After the removal of ATKINS from the bar, Thomas BRIDGER, described as a wagoner, in the employ of Mr. STEVENS, farmer at Paddlesworth, was charged with feloniously receiving and maintaining the prisoner ATKINS on the 28th of August last. Superintendent HULSE said he went on the 3rd of September to the farm of Mr. STEVENS and saw the prisoner. Told him he had come to make some inquiries about some food and soap which he (Bridger) had given to ATKINS, who was in custody for murder. Bridger said at first that he did not know the man, but afterwards said he would tell the truth. He then told witness that he had given a man he did not know some bread and cheese, also an old cap, who had said to him, "Have you heard of the row at Snodland?" He (Bridger) said yes, and that the policeman had been buried that day. The man then told him they had a tussel in the field together, but he did not know he was dead. Bridger said he then knew it was ATKINS, as he had known him some years before. Witness said, "When you found it was Atkins, why did you not give information?" He said he was too tired, and witness then reminded him there was all day Friday, he ATKINS was not apprehended till Saturday. When the hat was shown him he admitted that was the one he gave ATKINS. Other evidence was given, and the prisoner was committed for trial, but the magistrate consented to take bail. The cause occupied several hours.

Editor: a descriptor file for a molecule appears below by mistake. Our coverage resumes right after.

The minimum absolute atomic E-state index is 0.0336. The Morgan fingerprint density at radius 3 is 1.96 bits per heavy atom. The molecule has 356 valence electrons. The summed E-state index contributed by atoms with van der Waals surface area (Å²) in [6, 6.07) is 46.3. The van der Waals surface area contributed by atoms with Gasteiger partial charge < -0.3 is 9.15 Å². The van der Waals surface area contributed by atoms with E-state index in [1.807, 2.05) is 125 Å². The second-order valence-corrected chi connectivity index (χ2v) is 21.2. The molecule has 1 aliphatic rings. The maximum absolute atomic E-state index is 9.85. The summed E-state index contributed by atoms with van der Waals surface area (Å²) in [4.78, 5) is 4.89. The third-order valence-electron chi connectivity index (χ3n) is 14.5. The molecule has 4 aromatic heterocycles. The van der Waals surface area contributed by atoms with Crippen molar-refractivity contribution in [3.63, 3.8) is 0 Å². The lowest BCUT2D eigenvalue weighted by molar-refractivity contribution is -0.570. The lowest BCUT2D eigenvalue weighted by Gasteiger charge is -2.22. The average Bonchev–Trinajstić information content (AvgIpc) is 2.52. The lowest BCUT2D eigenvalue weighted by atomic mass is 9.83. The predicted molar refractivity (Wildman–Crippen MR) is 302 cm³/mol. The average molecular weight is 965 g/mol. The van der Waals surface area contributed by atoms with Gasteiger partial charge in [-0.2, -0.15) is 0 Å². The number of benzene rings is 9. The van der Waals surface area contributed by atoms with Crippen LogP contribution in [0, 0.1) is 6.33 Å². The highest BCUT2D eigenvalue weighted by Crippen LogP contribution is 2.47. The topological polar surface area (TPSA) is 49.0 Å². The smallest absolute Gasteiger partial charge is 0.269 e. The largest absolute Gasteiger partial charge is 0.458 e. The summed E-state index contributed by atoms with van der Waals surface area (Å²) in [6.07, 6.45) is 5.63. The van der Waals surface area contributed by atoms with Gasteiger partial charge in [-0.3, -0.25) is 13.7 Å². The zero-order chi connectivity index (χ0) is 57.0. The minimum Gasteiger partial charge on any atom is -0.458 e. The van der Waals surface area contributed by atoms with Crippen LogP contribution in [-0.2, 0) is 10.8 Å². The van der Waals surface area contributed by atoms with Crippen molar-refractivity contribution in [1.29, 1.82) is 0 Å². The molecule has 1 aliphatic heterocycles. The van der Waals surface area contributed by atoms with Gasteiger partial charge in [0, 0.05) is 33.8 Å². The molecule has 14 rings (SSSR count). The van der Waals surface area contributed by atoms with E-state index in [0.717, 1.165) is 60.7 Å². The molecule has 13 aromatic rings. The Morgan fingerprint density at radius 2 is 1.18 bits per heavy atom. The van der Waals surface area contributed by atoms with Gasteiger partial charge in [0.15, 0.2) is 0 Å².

Source:   The Hull Packet and East Riding Times (Hull, England), Friday, January 8, 1875; Issue 4692.

At the Sandwich quarter sessions, last week, George BURGESS, who was for several years the manager of Messrs. HAMMOND, FURLEY, and Co.'s branch bank at Ramsgate, was charged with embezzlement. The prisoner's defalcations amounted to a considerable sum, he was connected with many of the public bodies in the town, and was frequently engaged in financial transactions on behalf of a large number of clients. He was convicted and sentenced to 10 years' penal servitude.